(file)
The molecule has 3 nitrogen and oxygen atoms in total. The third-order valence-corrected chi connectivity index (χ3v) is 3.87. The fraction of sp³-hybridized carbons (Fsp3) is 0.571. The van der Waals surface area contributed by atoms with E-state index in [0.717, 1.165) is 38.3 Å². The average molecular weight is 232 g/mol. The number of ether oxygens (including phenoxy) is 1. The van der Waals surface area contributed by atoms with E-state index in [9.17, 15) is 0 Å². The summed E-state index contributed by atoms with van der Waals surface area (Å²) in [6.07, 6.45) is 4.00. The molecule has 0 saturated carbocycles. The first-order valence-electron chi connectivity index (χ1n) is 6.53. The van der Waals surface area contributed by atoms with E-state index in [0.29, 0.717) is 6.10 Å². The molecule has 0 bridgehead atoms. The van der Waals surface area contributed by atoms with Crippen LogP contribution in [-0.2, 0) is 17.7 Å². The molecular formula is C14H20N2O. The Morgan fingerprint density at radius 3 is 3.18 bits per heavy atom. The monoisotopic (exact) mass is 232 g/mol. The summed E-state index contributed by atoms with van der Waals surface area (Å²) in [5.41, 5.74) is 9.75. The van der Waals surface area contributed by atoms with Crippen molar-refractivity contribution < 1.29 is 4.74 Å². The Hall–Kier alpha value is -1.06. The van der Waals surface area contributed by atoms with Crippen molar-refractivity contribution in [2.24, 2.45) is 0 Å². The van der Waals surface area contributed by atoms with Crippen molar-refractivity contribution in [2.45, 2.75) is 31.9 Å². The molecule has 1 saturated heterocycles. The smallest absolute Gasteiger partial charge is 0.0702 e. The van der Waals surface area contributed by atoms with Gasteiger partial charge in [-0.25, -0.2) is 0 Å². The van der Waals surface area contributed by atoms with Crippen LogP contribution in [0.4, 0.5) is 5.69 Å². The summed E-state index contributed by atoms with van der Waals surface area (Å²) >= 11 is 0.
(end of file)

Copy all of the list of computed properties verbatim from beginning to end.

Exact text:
The molecule has 3 nitrogen and oxygen atoms in total. The third-order valence-corrected chi connectivity index (χ3v) is 3.87. The fraction of sp³-hybridized carbons (Fsp3) is 0.571. The van der Waals surface area contributed by atoms with E-state index in [0.717, 1.165) is 38.3 Å². The average molecular weight is 232 g/mol. The number of ether oxygens (including phenoxy) is 1. The van der Waals surface area contributed by atoms with E-state index in [9.17, 15) is 0 Å². The summed E-state index contributed by atoms with van der Waals surface area (Å²) in [6.07, 6.45) is 4.00. The molecule has 0 saturated carbocycles. The first-order valence-electron chi connectivity index (χ1n) is 6.53. The van der Waals surface area contributed by atoms with E-state index in [0.29, 0.717) is 6.10 Å². The molecule has 0 bridgehead atoms. The van der Waals surface area contributed by atoms with Crippen LogP contribution in [-0.2, 0) is 17.7 Å². The molecular formula is C14H20N2O. The Morgan fingerprint density at radius 3 is 3.18 bits per heavy atom. The monoisotopic (exact) mass is 232 g/mol. The summed E-state index contributed by atoms with van der Waals surface area (Å²) in [5.41, 5.74) is 9.75. The van der Waals surface area contributed by atoms with Crippen molar-refractivity contribution < 1.29 is 4.74 Å². The Hall–Kier alpha value is -1.06. The van der Waals surface area contributed by atoms with Crippen molar-refractivity contribution in [2.24, 2.45) is 0 Å². The van der Waals surface area contributed by atoms with Crippen molar-refractivity contribution in [2.45, 2.75) is 31.9 Å². The molecule has 1 saturated heterocycles. The smallest absolute Gasteiger partial charge is 0.0702 e. The van der Waals surface area contributed by atoms with Gasteiger partial charge in [-0.25, -0.2) is 0 Å². The van der Waals surface area contributed by atoms with Crippen LogP contribution in [0.4, 0.5) is 5.69 Å². The summed E-state index contributed by atoms with van der Waals surface area (Å²) >= 11 is 0.